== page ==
While there is solidarity among the city’s art workers, there has not been a holistic or comprehensive government or industrywide effort to boost the city’s art scene. Instead, friends and colleagues have organized grassroots benefit auctions and online creative projects to help members pull through together. And the government has been able to supply such a tax-exempt €600 payment to almost five million workers, according to Euractiv. The money, while surely welcome, covers about a month of rent in Milan.

Artist Francesco Joao Scavarda, who has been at home for 38 days and had two projects in Brussels and Milan cancelled this spring, says he is impressed by the efforts the arts community has made, including launching fundraising campaigns, distributing coloring books with images of works by artists, and assembling quarantine playlists.

But Lorenzo Giusti, artistic director of the Galleria d’Arte Moderna e Contemporanea in Bergamo, says it quickly became clear that his institution needed to do more than just help the art community. He began to broadcast appeals inviting the institution’s followers to donate to the local hospital. “Bergamo is a literally besieged territory,” he says. “For more than a month, I have been trying to do this personally, writing to the artists, curators and friends from various parts of the world, asking them not to underestimate the danger of the virus.”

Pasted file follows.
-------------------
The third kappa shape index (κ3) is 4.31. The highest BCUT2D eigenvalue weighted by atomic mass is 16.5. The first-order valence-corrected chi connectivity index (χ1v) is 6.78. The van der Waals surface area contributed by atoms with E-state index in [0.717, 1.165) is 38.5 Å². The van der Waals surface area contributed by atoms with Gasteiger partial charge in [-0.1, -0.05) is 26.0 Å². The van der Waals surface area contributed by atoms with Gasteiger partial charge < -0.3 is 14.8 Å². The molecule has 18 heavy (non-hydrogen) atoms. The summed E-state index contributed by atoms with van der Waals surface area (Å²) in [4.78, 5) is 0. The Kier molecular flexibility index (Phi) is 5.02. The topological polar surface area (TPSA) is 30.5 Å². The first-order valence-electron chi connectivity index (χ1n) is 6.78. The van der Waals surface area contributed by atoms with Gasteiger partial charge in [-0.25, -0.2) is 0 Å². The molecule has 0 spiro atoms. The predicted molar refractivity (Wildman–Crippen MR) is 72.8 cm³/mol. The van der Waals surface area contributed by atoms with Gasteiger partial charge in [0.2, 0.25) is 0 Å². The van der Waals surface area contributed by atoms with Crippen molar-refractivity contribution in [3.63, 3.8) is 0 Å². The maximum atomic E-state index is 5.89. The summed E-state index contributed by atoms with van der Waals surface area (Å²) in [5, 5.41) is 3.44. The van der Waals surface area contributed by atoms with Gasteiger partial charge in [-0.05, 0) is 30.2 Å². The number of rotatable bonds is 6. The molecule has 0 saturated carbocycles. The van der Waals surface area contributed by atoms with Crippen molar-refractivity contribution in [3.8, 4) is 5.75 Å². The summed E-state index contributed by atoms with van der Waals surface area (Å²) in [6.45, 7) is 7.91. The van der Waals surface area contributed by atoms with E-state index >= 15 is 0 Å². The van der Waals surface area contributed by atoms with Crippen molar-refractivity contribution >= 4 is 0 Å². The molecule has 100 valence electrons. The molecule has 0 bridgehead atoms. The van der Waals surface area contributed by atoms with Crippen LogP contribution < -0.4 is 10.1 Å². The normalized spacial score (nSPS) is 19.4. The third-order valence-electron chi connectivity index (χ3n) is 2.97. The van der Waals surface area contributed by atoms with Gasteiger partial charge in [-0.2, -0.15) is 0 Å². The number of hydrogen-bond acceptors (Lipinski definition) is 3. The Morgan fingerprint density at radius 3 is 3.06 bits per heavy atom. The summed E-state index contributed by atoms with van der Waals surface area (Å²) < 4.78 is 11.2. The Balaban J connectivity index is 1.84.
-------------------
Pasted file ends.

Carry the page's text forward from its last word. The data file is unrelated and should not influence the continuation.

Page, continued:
Milan-based art dealer Tommaso Calabro. Courtesy the gallery. Photo: Copyright: Riccardo Gasperoni.

Many agree that, post-pandemic, the art world will look quite different than it did before. On the commercial side, those who have found success online may cut down on their art-fair participation and excess travel. Others may not reopen at all. 

“A change toward sustainability in the way we were making business was much needed, we were all aware, it was an everyday topic in the art world and an ongoing discussion between the players,” Nicolò Cardi says. “We should try to turn this tragic pandemic into an opportunity to start this change and end up with a better world for everybody.”

Irene Crocco, the founder and director of Viasaterna gallery, agrees that it is a crucial moment for dealers in Italy and elsewhere to rethink the structures they were working in. “It is appropriate to leave room for silence, respect for those who suffer and wait for art with its strength to tell us and give us ideas to rethink the future,” she says. In Italy, she adds, “We will sure need some help to start again.”

Dealer Tommaso Calabro expects “a significant reduction in the number of art fairs, exhibitions, and auctions” on the other side of the crisis. “As usual, somebody will suffer, others will benefit from the epochal change we are experiencing,” he notes. “Nevertheless, art will always be there, in all its unrestrainable and innovative power.”